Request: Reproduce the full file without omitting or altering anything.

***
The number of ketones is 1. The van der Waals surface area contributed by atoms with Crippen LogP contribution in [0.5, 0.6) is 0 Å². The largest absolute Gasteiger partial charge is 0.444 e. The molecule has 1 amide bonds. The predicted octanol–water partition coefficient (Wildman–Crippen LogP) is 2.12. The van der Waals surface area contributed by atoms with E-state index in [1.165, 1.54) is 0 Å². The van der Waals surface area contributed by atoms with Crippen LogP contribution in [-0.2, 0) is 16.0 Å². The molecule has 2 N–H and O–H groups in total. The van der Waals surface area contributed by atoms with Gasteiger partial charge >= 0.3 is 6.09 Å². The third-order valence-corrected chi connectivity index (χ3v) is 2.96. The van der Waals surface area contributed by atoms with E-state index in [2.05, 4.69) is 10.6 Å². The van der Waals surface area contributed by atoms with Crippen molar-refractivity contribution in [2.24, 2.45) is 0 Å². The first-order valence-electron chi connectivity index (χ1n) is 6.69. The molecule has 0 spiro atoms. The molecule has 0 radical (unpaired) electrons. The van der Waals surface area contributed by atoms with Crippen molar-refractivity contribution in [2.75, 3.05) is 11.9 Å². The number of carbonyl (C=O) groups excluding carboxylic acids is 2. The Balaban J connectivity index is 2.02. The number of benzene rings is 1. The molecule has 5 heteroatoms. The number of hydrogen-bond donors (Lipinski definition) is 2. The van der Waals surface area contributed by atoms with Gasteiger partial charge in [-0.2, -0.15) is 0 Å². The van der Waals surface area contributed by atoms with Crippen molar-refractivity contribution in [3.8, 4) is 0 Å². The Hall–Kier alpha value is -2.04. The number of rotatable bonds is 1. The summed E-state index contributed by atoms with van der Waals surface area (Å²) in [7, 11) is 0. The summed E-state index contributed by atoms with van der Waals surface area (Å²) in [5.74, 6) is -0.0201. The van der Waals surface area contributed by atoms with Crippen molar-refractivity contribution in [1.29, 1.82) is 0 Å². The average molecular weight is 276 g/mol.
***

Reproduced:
The number of ketones is 1. The van der Waals surface area contributed by atoms with Crippen LogP contribution in [0.5, 0.6) is 0 Å². The largest absolute Gasteiger partial charge is 0.444 e. The molecule has 1 amide bonds. The predicted octanol–water partition coefficient (Wildman–Crippen LogP) is 2.12. The van der Waals surface area contributed by atoms with E-state index in [1.165, 1.54) is 0 Å². The van der Waals surface area contributed by atoms with Crippen LogP contribution in [-0.2, 0) is 16.0 Å². The molecule has 2 N–H and O–H groups in total. The van der Waals surface area contributed by atoms with Gasteiger partial charge >= 0.3 is 6.09 Å². The third-order valence-corrected chi connectivity index (χ3v) is 2.96. The van der Waals surface area contributed by atoms with E-state index in [2.05, 4.69) is 10.6 Å². The van der Waals surface area contributed by atoms with Crippen molar-refractivity contribution in [2.24, 2.45) is 0 Å². The first-order valence-electron chi connectivity index (χ1n) is 6.69. The molecule has 0 spiro atoms. The molecule has 0 radical (unpaired) electrons. The van der Waals surface area contributed by atoms with Crippen molar-refractivity contribution in [2.75, 3.05) is 11.9 Å². The number of carbonyl (C=O) groups excluding carboxylic acids is 2. The Balaban J connectivity index is 2.02. The number of benzene rings is 1. The molecule has 5 heteroatoms. The number of hydrogen-bond donors (Lipinski definition) is 2. The van der Waals surface area contributed by atoms with Gasteiger partial charge in [-0.2, -0.15) is 0 Å². The van der Waals surface area contributed by atoms with Crippen molar-refractivity contribution in [3.8, 4) is 0 Å². The Hall–Kier alpha value is -2.04. The number of rotatable bonds is 1. The summed E-state index contributed by atoms with van der Waals surface area (Å²) in [7, 11) is 0. The summed E-state index contributed by atoms with van der Waals surface area (Å²) in [5.74, 6) is -0.0201. The van der Waals surface area contributed by atoms with Crippen molar-refractivity contribution in [1.29, 1.82) is 0 Å². The average molecular weight is 276 g/mol.